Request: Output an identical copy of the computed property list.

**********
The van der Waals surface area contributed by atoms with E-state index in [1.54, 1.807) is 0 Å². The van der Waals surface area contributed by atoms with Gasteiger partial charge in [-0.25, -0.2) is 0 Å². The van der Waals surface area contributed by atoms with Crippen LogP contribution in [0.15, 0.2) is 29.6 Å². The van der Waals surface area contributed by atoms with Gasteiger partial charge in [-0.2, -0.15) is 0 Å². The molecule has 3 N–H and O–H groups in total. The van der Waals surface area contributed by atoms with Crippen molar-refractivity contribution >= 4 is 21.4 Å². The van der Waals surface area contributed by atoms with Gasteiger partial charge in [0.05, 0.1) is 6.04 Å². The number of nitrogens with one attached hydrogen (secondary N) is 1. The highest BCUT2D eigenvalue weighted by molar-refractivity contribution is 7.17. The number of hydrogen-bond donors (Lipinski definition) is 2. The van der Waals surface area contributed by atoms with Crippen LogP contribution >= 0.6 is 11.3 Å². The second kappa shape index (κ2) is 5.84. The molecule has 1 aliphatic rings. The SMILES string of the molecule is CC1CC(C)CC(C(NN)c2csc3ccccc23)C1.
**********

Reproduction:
The van der Waals surface area contributed by atoms with E-state index in [1.54, 1.807) is 0 Å². The van der Waals surface area contributed by atoms with Gasteiger partial charge in [-0.25, -0.2) is 0 Å². The van der Waals surface area contributed by atoms with Crippen LogP contribution in [0.15, 0.2) is 29.6 Å². The van der Waals surface area contributed by atoms with Gasteiger partial charge in [-0.2, -0.15) is 0 Å². The molecule has 3 N–H and O–H groups in total. The van der Waals surface area contributed by atoms with Crippen molar-refractivity contribution >= 4 is 21.4 Å². The van der Waals surface area contributed by atoms with Gasteiger partial charge in [0.05, 0.1) is 6.04 Å². The number of nitrogens with one attached hydrogen (secondary N) is 1. The highest BCUT2D eigenvalue weighted by molar-refractivity contribution is 7.17. The number of hydrogen-bond donors (Lipinski definition) is 2. The van der Waals surface area contributed by atoms with Crippen LogP contribution >= 0.6 is 11.3 Å². The second kappa shape index (κ2) is 5.84. The molecule has 1 aliphatic rings. The SMILES string of the molecule is CC1CC(C)CC(C(NN)c2csc3ccccc23)C1.